10 Cities That Could Be Climate Havens in the U.S.
The answer is yes. There are cities referred to as “climate havens” because they are located in areas less likely to suffer from extreme weather events and because they are designed in such a way that they could welcome more residents.
Tulane University associate professor of real estate Jesse Keenan provided CNBC with a list of potential climate havens Thursday, most of which are located in the East and Midwest. Keenan stressed that these cities could take steps today that would make it easier for them to welcome climate migrants in the future.
“This isn’t we’re going to build a community for tomorrow,” he told CNBC. “We’re going to build a community for today. And that’s going to be the foundation for the building of a community for tomorrow.”
Keenan’s list is as follows:
- Asheville, North Carolina
- Buffalo, New York
- Burlington, Vermont
- Detroit, Michigan
- Duluth, Minnesota
- Madison, Wisconsin
- Milwaukee, Wisconsin
- Minneapolis, Minnesota
- Pittsburgh, Pennsylvania
- Rochester, New York
Former National League of Cities program manager of climate resilience and sustainability Anna Marandi also suggested Ann Arbor, Michigan and Orlando, Florida. While Orlando might be a surprising choice, Marandi said its efforts to decarbonize meant it merited attention.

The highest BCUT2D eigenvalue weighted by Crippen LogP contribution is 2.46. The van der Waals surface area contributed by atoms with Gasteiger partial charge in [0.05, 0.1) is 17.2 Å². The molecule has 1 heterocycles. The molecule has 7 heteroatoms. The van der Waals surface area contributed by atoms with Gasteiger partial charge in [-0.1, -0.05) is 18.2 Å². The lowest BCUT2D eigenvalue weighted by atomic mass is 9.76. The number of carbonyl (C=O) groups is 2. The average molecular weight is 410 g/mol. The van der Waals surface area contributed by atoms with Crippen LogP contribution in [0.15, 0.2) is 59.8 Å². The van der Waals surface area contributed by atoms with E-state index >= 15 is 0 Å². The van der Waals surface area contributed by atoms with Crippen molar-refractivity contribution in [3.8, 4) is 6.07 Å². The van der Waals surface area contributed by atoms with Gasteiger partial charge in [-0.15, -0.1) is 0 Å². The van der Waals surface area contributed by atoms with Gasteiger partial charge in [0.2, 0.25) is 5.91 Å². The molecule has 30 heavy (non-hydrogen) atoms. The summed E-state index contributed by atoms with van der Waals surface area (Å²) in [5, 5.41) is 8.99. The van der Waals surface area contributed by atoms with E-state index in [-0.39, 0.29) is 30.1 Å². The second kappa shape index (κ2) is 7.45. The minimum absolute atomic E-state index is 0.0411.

Many U.S. residents have already been forced to move because of climate change. They include the people who left New Orleans permanently after Hurricane Katrina and coastal Native Alaskan villages like Shishmaref and Newtok that are being relocated because of storm surges and melting permafrost, as Yale Environment 360 pointed out.
Florida State University assistant professor of sociology Matthew Hauer estimated that sea level rise will force 13.1 million U.S. residents to move by 2100. Keenan, meanwhile, estimated that 50 million people in the U.S. could relocate to more climate friendly regions.
“Temperate northern states will get the most inbound migration,” he told Yale Environment 360.
The Great Lakes region is considered especially attractive because it is spared both the storms of the East Coast and the wildfires of the West, and has no shortage of fresh water, Grist pointed out. Further, the lakes help moderate temperature extremes and global warming means that the region’s infamous winters are getting less bitter.
However, these potential climate havens need to actually prepare to receive more residents in a sustainable and equitable way.
“In some cases, it’s become more of an economic development slogan than the real detailed and robust planning that is going to be necessary to actually make these places a haven from climate change,” University at Buffalo professor Nicholas Rajkovich told Grist.
Steps cities can take include passing housing policies to guard against gentrification, planning for the climate impacts that will still occur – such as increased flooding in the Midwest – and reducing emissions through promoting renewable energy, public transit and denser housing.
“I see climate migration as an opportunity for these cities to avoid the mistakes of urban sprawl,” Marandi told CNBC. “They often have a vibrant, walkable downtown that might just need a little bit of revitalization.”